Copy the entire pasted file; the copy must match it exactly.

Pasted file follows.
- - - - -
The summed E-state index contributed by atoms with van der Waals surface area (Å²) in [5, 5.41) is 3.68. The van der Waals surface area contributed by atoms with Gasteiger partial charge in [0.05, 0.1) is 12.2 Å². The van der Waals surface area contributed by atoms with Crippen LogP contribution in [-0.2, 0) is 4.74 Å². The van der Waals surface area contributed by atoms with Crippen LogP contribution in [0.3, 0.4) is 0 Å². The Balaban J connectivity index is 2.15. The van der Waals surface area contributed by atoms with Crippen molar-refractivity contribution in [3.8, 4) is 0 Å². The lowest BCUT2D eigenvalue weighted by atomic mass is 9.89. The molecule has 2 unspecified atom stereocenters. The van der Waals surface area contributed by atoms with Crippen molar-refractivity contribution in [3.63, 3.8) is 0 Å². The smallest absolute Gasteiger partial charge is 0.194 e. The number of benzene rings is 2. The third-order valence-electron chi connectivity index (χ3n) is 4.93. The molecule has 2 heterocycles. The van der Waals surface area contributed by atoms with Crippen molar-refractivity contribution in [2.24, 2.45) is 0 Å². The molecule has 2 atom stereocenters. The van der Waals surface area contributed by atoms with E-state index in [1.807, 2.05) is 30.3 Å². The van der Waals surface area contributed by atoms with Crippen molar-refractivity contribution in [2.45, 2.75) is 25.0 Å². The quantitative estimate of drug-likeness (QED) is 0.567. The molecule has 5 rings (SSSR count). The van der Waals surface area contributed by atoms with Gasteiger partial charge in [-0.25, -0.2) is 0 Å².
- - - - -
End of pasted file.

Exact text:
The summed E-state index contributed by atoms with van der Waals surface area (Å²) in [5, 5.41) is 3.68. The van der Waals surface area contributed by atoms with Gasteiger partial charge in [0.05, 0.1) is 12.2 Å². The van der Waals surface area contributed by atoms with Crippen LogP contribution in [-0.2, 0) is 4.74 Å². The van der Waals surface area contributed by atoms with Crippen LogP contribution in [0.3, 0.4) is 0 Å². The Balaban J connectivity index is 2.15. The van der Waals surface area contributed by atoms with Crippen molar-refractivity contribution in [3.8, 4) is 0 Å². The lowest BCUT2D eigenvalue weighted by atomic mass is 9.89. The molecule has 2 unspecified atom stereocenters. The van der Waals surface area contributed by atoms with Crippen molar-refractivity contribution in [3.63, 3.8) is 0 Å². The smallest absolute Gasteiger partial charge is 0.194 e. The number of benzene rings is 2. The third-order valence-electron chi connectivity index (χ3n) is 4.93. The molecule has 2 heterocycles. The van der Waals surface area contributed by atoms with Crippen molar-refractivity contribution in [2.24, 2.45) is 0 Å². The molecule has 2 atom stereocenters. The van der Waals surface area contributed by atoms with E-state index in [1.807, 2.05) is 30.3 Å². The van der Waals surface area contributed by atoms with Crippen molar-refractivity contribution in [2.45, 2.75) is 25.0 Å². The quantitative estimate of drug-likeness (QED) is 0.567. The molecule has 5 rings (SSSR count). The van der Waals surface area contributed by atoms with Gasteiger partial charge in [-0.25, -0.2) is 0 Å².